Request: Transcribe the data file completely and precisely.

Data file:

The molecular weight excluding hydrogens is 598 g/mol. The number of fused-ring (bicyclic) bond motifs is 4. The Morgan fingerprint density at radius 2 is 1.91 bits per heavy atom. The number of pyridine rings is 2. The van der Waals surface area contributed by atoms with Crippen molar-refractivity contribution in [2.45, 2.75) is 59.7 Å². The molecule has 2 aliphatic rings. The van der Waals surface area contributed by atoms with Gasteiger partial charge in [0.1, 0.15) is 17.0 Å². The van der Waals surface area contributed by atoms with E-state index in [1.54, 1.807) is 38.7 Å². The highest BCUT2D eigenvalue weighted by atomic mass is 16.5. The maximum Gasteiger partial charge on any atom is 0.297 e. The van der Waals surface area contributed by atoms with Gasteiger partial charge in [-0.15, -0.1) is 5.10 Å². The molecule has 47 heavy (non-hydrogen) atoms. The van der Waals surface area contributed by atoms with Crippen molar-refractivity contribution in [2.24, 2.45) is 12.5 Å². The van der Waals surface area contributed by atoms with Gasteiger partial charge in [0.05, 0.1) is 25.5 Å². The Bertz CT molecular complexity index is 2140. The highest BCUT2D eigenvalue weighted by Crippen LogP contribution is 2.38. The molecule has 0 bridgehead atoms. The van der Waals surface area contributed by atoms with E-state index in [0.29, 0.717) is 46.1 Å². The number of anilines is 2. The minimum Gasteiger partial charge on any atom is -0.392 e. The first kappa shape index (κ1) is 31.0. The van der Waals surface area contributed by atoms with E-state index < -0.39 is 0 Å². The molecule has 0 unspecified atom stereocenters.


The molecular weight excluding hydrogens is 598 g/mol. The number of fused-ring (bicyclic) bond motifs is 4. The Morgan fingerprint density at radius 2 is 1.91 bits per heavy atom. The number of pyridine rings is 2. The van der Waals surface area contributed by atoms with Crippen molar-refractivity contribution in [2.45, 2.75) is 59.7 Å². The molecule has 2 aliphatic rings. The van der Waals surface area contributed by atoms with Gasteiger partial charge in [0.1, 0.15) is 17.0 Å². The van der Waals surface area contributed by atoms with E-state index in [1.54, 1.807) is 38.7 Å². The highest BCUT2D eigenvalue weighted by atomic mass is 16.5. The maximum Gasteiger partial charge on any atom is 0.297 e. The van der Waals surface area contributed by atoms with Gasteiger partial charge in [-0.15, -0.1) is 5.10 Å². The molecule has 47 heavy (non-hydrogen) atoms. The van der Waals surface area contributed by atoms with Crippen molar-refractivity contribution in [2.24, 2.45) is 12.5 Å². The van der Waals surface area contributed by atoms with Gasteiger partial charge in [0.05, 0.1) is 25.5 Å². The Bertz CT molecular complexity index is 2140. The highest BCUT2D eigenvalue weighted by Crippen LogP contribution is 2.38. The molecule has 0 bridgehead atoms. The van der Waals surface area contributed by atoms with E-state index in [0.29, 0.717) is 46.1 Å². The number of anilines is 2. The minimum Gasteiger partial charge on any atom is -0.392 e. The first kappa shape index (κ1) is 31.0. The van der Waals surface area contributed by atoms with E-state index < -0.39 is 0 Å². The molecule has 0 unspecified atom stereocenters.